Health Information Management

Survey: ICD-10 delay impeded implementation progress for many

APCs Insider, October 10, 2014

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By Steven Andrews, Editor
The Congressionally mandated ICD-10 delay this spring gave providers an extra year to train and test for the transition, but also delayed implementation progress for a majority of providers, according to the latest Workgroup for Electronic Data Interchange (WEDI) ICD-10 readiness survey.
Two-thirds of the 324 providers, 87 vendors, and 103 health plans surveyed reported slowing down or putting implementation plans on hold as a result of the delay.
In a letter sent to Health and Human Services Secretary Sylvia Burwell announcing the results, WEDI said that unless all segments of the industry make a dedicated effort to move forward with implementation plans, significant disruption could take place October 1, 2015.
This call for unity is a necessity, as some still continue to oppose the transition using arguments that have been debunked repeatedly since the transition was announced. Ronald Franks, president of the Medical Association of the State of Alabama, wrote this week:
Ever been bitten by a killer whale? Have you sustained burns while waterskiing? Been hit by a spaceship? Know someone who was sucked into a jet engine more than once?
Though these sound bizarre, if a new and controversial medical coding system goes into place a year from now, those are exactly the kind of questions doctors across Alabama will soon have to ask patients in order to list a patient's diagnosis and treatment plan.
Of course, physicians won't "have to ask patients" these types of questions. ICD-9-CM already contains external cause codes like these, but ICD-10-CM expands on them. They're used for additional information, but generally are not a requirement for reporting diagnoses. Some payers may require them, especially if they currently require them in ICD-9-CM, but there's no national requirement to report them with ICD-10-CM.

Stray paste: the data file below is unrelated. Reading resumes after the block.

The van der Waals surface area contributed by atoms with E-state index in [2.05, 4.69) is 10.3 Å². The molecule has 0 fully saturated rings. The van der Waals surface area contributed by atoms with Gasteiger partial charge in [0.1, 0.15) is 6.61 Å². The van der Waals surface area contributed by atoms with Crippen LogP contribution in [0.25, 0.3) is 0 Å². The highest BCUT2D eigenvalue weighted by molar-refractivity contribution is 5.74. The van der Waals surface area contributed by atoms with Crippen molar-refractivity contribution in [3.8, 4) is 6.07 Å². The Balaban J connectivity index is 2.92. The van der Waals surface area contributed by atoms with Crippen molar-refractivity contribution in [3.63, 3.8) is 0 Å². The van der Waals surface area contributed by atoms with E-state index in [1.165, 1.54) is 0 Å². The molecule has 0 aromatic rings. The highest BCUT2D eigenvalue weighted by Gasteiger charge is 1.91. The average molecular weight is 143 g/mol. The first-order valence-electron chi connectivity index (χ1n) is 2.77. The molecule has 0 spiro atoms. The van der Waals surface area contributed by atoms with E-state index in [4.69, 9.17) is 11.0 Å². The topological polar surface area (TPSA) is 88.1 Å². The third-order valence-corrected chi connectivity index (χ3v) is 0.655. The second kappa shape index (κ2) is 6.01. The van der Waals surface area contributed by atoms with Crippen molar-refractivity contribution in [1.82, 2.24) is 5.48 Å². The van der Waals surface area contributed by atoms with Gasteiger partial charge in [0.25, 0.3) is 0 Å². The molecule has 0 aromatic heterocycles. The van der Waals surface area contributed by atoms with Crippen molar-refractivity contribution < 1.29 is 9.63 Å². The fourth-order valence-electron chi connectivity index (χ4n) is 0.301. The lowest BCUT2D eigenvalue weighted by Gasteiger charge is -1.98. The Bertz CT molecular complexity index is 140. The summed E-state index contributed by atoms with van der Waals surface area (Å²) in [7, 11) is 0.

But if physician groups continue to spread this type of ignorance instead of making sure their members' staff are fully prepared and trained to code in ICD-10, they will likely see a negative impact to their bottom line.
Staff that isn't trained to natively code in ICD-10-CM may rely on crosswalks to report diagnoses. Approximately two-thirds of providers plan to choose ICD-10 codes directly, according to the WEDI survey, which is slightly higher than the amount reported in an October 2013 survey. The number of providers who planned to only code using ICD-9 to ICD-10 crosswalks grew from about 13% in the 2013 survey to 25% in the latest survey. While many organizations are making progress toward coding in ICD-10, more plan to rely on crosswalks, especially among smaller providers, according to WEDI.
These crosswalks don't result in a one-to-one translation, though, so relying on them will result in reporting incomplete or unspecified codes.
A study found that hematology-oncology would be the least affected medical specialty by only using crosswalks, but a follow-up study published by the American Society of Clinical Oncology found that "information loss affecting 5% of billing costs could evaporate the operating margin of a practice."
The only way to guarantee this doesn't happen, and WEDI's prediction of significant disruption doesn't come true, is to come together, use the time granted by the delay wisely, and move the industry forward together.

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